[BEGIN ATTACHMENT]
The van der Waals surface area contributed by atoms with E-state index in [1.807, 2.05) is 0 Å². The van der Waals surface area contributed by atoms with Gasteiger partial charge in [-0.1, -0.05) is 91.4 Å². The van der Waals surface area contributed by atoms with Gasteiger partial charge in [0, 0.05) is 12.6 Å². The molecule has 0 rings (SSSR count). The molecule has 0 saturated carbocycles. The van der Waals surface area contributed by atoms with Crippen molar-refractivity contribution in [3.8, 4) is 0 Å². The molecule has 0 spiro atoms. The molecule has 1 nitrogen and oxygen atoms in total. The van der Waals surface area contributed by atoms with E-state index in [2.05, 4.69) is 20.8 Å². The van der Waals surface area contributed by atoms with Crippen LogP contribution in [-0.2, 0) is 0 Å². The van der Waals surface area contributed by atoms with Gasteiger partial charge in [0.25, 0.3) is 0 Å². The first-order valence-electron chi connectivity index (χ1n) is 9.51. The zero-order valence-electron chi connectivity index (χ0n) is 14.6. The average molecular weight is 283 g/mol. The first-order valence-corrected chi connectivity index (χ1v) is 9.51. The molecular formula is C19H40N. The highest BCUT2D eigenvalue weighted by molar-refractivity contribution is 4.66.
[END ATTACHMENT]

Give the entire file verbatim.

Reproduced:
The van der Waals surface area contributed by atoms with E-state index in [1.807, 2.05) is 0 Å². The van der Waals surface area contributed by atoms with Gasteiger partial charge in [-0.1, -0.05) is 91.4 Å². The van der Waals surface area contributed by atoms with Gasteiger partial charge in [0, 0.05) is 12.6 Å². The molecule has 0 rings (SSSR count). The molecule has 0 saturated carbocycles. The van der Waals surface area contributed by atoms with Crippen molar-refractivity contribution in [3.8, 4) is 0 Å². The molecule has 0 spiro atoms. The molecule has 1 nitrogen and oxygen atoms in total. The van der Waals surface area contributed by atoms with E-state index in [2.05, 4.69) is 20.8 Å². The van der Waals surface area contributed by atoms with Crippen LogP contribution in [-0.2, 0) is 0 Å². The van der Waals surface area contributed by atoms with Gasteiger partial charge in [0.25, 0.3) is 0 Å². The first-order valence-electron chi connectivity index (χ1n) is 9.51. The zero-order valence-electron chi connectivity index (χ0n) is 14.6. The average molecular weight is 283 g/mol. The first-order valence-corrected chi connectivity index (χ1v) is 9.51. The molecular formula is C19H40N. The highest BCUT2D eigenvalue weighted by molar-refractivity contribution is 4.66.